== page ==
Appleton's Cyclopedia of American Biography, edited by James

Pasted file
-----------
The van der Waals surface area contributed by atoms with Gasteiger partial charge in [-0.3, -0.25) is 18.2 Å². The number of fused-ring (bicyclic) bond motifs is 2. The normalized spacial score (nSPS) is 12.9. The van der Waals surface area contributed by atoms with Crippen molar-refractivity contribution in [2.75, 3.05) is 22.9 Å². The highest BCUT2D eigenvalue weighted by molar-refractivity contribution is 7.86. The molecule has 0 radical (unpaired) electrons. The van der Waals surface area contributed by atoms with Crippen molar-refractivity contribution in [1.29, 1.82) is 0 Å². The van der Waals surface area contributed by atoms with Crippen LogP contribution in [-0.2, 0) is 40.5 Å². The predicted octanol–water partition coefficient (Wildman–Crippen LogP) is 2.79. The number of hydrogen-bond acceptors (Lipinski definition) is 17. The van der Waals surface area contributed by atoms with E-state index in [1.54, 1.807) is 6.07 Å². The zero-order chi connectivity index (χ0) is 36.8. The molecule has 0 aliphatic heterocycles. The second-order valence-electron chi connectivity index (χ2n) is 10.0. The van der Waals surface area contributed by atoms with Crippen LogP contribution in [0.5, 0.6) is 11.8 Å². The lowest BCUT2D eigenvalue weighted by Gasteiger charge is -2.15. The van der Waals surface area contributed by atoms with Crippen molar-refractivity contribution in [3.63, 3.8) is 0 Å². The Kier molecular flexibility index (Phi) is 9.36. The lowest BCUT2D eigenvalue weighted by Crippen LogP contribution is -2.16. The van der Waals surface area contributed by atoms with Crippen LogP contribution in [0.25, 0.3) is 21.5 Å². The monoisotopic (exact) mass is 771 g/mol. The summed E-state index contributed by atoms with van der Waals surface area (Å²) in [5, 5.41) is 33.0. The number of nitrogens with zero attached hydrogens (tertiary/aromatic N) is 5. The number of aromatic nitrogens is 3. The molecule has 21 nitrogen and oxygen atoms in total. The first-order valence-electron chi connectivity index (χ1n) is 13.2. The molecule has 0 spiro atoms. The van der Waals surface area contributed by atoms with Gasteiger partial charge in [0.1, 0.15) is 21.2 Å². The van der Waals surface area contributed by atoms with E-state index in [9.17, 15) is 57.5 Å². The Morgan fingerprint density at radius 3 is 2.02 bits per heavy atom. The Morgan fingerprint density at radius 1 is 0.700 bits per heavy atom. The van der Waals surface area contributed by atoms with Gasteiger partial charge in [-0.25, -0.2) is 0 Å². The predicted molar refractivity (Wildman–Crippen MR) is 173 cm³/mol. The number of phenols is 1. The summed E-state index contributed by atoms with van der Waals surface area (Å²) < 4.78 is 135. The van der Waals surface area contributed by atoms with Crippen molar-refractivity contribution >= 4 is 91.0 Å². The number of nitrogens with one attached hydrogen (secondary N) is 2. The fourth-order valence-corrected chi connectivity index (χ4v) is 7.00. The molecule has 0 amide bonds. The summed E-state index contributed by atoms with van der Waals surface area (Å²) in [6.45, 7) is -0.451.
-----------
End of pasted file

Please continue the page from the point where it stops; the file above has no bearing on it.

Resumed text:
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GOETSCHIUS, Johannes Henricus, clergyman, born in Liguria, Switzerland, in 1718; died in Hackensack, New Jersey, about 1800. He studied at the University of Zurich, and emigrated to the United States, probably in 1728. He studied divinity, and in 1737 applied for ordination to the presbytery of Philadelphia, but was refused, and he was ordained by his instructor. At the end of ten years' work in the ministry the question of his ordination again arose; it was submitted to the New York and Long Island conferences, and Mr. Goetschius was reordained. During the contest Churches were closed against him, and some of his parishioners had their children rebaptized. In 1749 he removed to Hackensack, New Jersey, disagreed with his colleague on ecclesiastical questions, and so hot was the discussion as to his ordination that one Sunday, apprehending a resistance to his preaching, he buckled on a sword and entered the pulpit, prepared to use the weapon if forcibly ejected. Mr. Goetschius was an instructor in divinity and a trustee in Queens (now Rutgers) College, and, although of violent passions, was learned and devout. His publications are "The Unknown God" and " Sermons " (Newton, New Jersey, 1742).--His brother, John Mauritius, born in Liguria, Switzerland, in 1720; died in New Jersey about 1800, removed to this country in 1744, and practiced medicine, but was persuaded by his brother, Johannes, to study for the ministry. He preached to both Dutch and Germans in Schoharie, New York, and also practiced medicine, he was one of the original trustees of King's (now Columbia) College.
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